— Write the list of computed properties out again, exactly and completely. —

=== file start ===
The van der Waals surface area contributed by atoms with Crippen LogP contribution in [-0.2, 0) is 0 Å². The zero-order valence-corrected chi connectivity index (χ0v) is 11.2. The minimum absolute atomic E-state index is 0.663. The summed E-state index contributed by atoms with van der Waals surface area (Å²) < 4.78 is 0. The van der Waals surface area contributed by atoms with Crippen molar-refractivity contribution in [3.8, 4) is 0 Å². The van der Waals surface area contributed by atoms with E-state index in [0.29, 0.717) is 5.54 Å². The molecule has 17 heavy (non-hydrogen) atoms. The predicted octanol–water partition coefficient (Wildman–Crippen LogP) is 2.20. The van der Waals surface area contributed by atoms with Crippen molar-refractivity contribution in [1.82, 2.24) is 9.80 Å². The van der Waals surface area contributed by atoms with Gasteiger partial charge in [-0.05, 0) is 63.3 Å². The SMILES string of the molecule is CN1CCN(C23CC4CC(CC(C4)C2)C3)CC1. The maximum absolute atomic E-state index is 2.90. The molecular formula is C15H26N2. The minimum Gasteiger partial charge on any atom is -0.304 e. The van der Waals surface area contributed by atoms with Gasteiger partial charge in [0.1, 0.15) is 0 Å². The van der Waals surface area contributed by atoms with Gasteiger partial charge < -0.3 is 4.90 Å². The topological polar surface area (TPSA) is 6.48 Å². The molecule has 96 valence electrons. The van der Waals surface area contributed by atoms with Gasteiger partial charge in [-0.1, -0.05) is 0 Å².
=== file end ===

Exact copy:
The van der Waals surface area contributed by atoms with Crippen LogP contribution in [-0.2, 0) is 0 Å². The zero-order valence-corrected chi connectivity index (χ0v) is 11.2. The minimum absolute atomic E-state index is 0.663. The summed E-state index contributed by atoms with van der Waals surface area (Å²) < 4.78 is 0. The van der Waals surface area contributed by atoms with Crippen molar-refractivity contribution in [3.8, 4) is 0 Å². The van der Waals surface area contributed by atoms with E-state index in [0.29, 0.717) is 5.54 Å². The molecule has 17 heavy (non-hydrogen) atoms. The predicted octanol–water partition coefficient (Wildman–Crippen LogP) is 2.20. The van der Waals surface area contributed by atoms with Crippen molar-refractivity contribution in [1.82, 2.24) is 9.80 Å². The van der Waals surface area contributed by atoms with Gasteiger partial charge in [-0.05, 0) is 63.3 Å². The SMILES string of the molecule is CN1CCN(C23CC4CC(CC(C4)C2)C3)CC1. The maximum absolute atomic E-state index is 2.90. The molecular formula is C15H26N2. The minimum Gasteiger partial charge on any atom is -0.304 e. The van der Waals surface area contributed by atoms with Gasteiger partial charge in [0.1, 0.15) is 0 Å². The van der Waals surface area contributed by atoms with Gasteiger partial charge < -0.3 is 4.90 Å². The topological polar surface area (TPSA) is 6.48 Å². The molecule has 96 valence electrons. The van der Waals surface area contributed by atoms with Gasteiger partial charge in [-0.1, -0.05) is 0 Å².